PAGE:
Sen. Chuck Schumer's approval rating has dropped below 50%, his lowest number since 2001, a sign that the Democratic Party's travails are dragging down the approval of one of its most politically savvy senators. A Marist poll out today finds that 47% of registered voters say Schumer is doing an "excellent or good" job in office. "Senator Schumer is not immune from the anti-incumbent sentiment
among voters, but it would take a major effort to unseat him," says Dr.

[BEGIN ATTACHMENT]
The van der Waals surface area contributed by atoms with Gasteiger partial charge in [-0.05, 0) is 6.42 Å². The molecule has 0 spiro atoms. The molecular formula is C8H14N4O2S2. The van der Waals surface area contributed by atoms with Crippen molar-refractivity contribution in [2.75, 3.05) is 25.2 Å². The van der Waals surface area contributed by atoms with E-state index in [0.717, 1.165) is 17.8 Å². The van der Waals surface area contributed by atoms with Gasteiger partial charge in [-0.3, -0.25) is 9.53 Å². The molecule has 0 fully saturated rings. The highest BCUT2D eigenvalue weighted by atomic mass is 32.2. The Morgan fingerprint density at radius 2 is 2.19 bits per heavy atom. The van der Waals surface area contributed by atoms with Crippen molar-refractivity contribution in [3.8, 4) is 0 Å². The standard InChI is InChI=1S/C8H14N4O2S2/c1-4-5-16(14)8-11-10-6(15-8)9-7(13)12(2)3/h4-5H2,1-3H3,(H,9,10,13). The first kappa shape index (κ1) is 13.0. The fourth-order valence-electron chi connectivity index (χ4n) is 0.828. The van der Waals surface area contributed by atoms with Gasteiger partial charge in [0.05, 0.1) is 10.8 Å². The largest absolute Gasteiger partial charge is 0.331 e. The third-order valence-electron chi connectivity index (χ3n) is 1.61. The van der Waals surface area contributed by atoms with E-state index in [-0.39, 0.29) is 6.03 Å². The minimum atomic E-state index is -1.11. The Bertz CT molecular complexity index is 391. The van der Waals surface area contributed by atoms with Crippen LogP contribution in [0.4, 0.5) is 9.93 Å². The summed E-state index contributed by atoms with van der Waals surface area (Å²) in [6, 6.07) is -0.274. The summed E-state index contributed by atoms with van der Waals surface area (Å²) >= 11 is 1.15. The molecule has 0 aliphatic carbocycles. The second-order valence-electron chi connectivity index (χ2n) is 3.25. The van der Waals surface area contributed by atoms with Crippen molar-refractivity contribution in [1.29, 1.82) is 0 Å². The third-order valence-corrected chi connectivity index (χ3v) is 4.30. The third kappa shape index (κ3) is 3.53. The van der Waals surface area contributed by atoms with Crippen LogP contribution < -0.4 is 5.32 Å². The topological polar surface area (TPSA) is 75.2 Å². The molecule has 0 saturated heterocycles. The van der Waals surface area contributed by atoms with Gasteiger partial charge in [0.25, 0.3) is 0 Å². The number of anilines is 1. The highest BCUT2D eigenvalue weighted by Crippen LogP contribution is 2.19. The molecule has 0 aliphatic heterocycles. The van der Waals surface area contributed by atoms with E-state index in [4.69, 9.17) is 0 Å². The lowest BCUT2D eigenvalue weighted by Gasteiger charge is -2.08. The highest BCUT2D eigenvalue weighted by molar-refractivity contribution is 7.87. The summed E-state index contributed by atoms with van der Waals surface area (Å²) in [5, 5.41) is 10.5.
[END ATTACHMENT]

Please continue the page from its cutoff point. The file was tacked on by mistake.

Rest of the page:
Lee M. Miringoff, Director of The Marist Institute for Public Opinion, in a statement. Schumer's potential troubles are kindling the flames of a protest candidate: Larry Kudlow, the former Reagan administration economics official-turned cocaine addict-turned reformed CNBC anchor. Earlier this week, Kudlow dined with Mike Long, the head of the Conservative Party. Long told the New York Daily News that Kudlow was "dead serious" about a run. It's not clear where Kudlow lives -- he has an apartment in New York, but he seems to spend most of his time in Connecticut.
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